In the late 1990s and early 2000s, singer-songwriter Mary Gauthier emerged as one of the most powerful artists of the contemporary Americana scene. Here's a quick look at her work...
Mary Gauthier "Genesis (The Early Years)" (In The Black, 2008)
A sampler from her first three albums...
Mary Gauthier "Dixie Kitchen" (In The Black, 1997)
Mary Gauthier "Drag Queen In Limousines" (In The Black, 1999)
A striking, strikingly downcast set of well-crafted Americana ballads. The title track is an acerbic recollection of high school days in the South, with various brands of freaks running around, getting high or drunk any which way they can. Even more forceful is Gauthier's tribute to Karla Faye Tucker, the Texas convict whose death sentence became a national issue, particularly when (then Governor) George W. Bush refused to commute her sentence. Gauthier tells the story of Tucker's heroin addiction, the drug-fueled murder that sent her to prison, and of the jailhouse conversion that made her a devout born-again Christian, and finally of the hardness of heart that Texas justice provided. Most of the songs on here are similarly downer-iffic, though several, like "Lucky Stars," have a soft touch that shows the hand of a masterful songwriter... Comparisons to Lucinda Williams are inevitable, and Gauthier more than holds her own, infusing her songs with a similar white-hot intensity and glum, reflective passion... This is a very impressive album, with plenty of emotion backed by very solid songcraft... Recommended!
Mary Gauthier "Filth & Fire" (Signature Sounds, 2003)
A super-mournful, entropy-ridden set of alt.country sadcore, heavily laced with themes of ruefullness and thwarted redemption. With Gauthier's connection to Gurf Morlix (he produced and played on this album) I made the inevitable Lucinda Williams comparison, then found my thoughts drifting to the similarly mopey, spiritually-inclined Canadian folksinger, Ferron, and finally was able to hear Gauthier as her own artistic voice. She's pretty downerific, and the religious bent of this album can also be a little offputting (although Gauthier's not so much proselytizing as lamenting her own perpetual fall from grace, also potentially alienating for the casual listener...) Her songs are well-crafted, although not necessarily melody-driven: fans of the late Townes Van Zandt will probably find a lot to cheer about here. Good stuff, kinda high-concept and forlorn, but gritty, engaging and intelligent as well.
Mary Gauthier "Mercy Now" (Lost Highway, 2005)
(Produced by Gurf Morlix)
This album has been hailed, rightly, as a modern-day Americana masterpiece. I'd recommend you skip the opening track, a plodding, interminable piece of Gothic twangery, derived from the Townes Van Zandt/Robert Earl Keen school of lofty 'billy poetics -- I know some folks love that kind of highbrow stuff, but it strikes me as unnecessarily dreary and difficult to slog through. I, for one, don't need to hear anybody sing dense, impenetrable songs to prove that roots music is "real art" -- I already know it is -- but if they can craft a few concise, well-chiseled stanzas and wed them to a memorable melody, well then I'm happy as a clam. Fortunately, Gauthier hasn't lost her touch in this regard, and this record is also packed with the same sort of deftly drawn songs that wowed me on her earlier albums... Songs like "Mercy Now," "Your Sister Cried" and "I Drink" are compact gems crafted with the same level of skill as Guy Clark or Lucinda Williams (back when she was still keeping things simple...) That's mighty high praise in my book, and sure enough, this record has stood up to several auditions and just keeps sounding better each time I listen. Produced by the ubiquitous Gurf Morlix, this has a streamlined simplicity and light melodic touch that'll keep you coming back for more... Recommended!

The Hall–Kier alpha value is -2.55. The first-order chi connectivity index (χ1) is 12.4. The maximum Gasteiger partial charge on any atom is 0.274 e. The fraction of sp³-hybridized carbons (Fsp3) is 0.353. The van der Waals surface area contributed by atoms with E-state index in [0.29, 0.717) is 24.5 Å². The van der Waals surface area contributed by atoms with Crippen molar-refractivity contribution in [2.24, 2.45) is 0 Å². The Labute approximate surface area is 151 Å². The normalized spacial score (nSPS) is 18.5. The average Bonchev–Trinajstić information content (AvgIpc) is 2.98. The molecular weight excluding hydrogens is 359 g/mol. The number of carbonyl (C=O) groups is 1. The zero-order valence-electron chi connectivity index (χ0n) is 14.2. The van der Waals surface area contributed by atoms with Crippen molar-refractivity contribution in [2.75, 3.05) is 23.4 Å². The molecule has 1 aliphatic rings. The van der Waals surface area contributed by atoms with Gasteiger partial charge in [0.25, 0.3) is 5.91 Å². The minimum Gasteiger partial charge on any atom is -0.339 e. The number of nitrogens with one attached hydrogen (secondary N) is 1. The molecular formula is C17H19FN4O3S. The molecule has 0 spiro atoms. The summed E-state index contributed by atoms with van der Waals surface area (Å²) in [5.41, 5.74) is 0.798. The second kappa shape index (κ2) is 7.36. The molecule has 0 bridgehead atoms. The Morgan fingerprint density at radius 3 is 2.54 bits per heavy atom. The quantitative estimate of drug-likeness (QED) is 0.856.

Mary Gauthier "Between Daylight And Dark" (Lost Highway, 2007)
So, like, is Ms. Gauthier in competition with labelmate Lucinda Williams to be the biggest, saddest bummer queen in Americana music today? I'm a big fan of Gauthier's skills as a songsmith, but while the quality of writing remains high here, the emotional tenor is unrelentingly and repetitively bleak. I found this a difficult album to get into -- the half dozen tracks that open it have ostensibly different topics, but the tone and the message is always the same: life is hard, life sucks, I'm not having fun and, really, neither are you. As the album title implies, the weary voices in her songs arise from Limbo, a joyless purgatory where nothing ever changes: life is hard, life sucks, I'm not having fun and, really, neither are you. It isn't until midway through that a sliver of hope appears, as she utters the words, "it's okay," and while the clouds don't entirely clear, at least the songs start to sound a little different from each other. The set closes with "Thanksgiving," a bitter working-class dirge about a family's holiday visit to a convict in prison -- with the oblique sadness channeled into anger, it actually is one of the more uplifting songs on the album. Fans of well-crafted, highbrow Americana will appreciate this record, although the utter lack of levity or reprieve may make it rough going for most of us.
Mary Gauthier "The Foundling" (Razor & Tie, 2010)
Mary Gauthier "The Foundling Alone" (In The Black, 2011)
Mary Gauthier "Live At Blue Rock" (In The Black, 2013)
A solid live album from one of Americana's great bummer-queens, sounding just as Lucinda-ed-out, super-serious and severe as ever. These are strong performances, but I have to confess, I find her work a little too joyless to get into... Still, these stripped-down acoustic versions capture her at her most immediate and direct, and if you're looking for poetic, soul-searing gloom and doom, you can definitely get your fix here.
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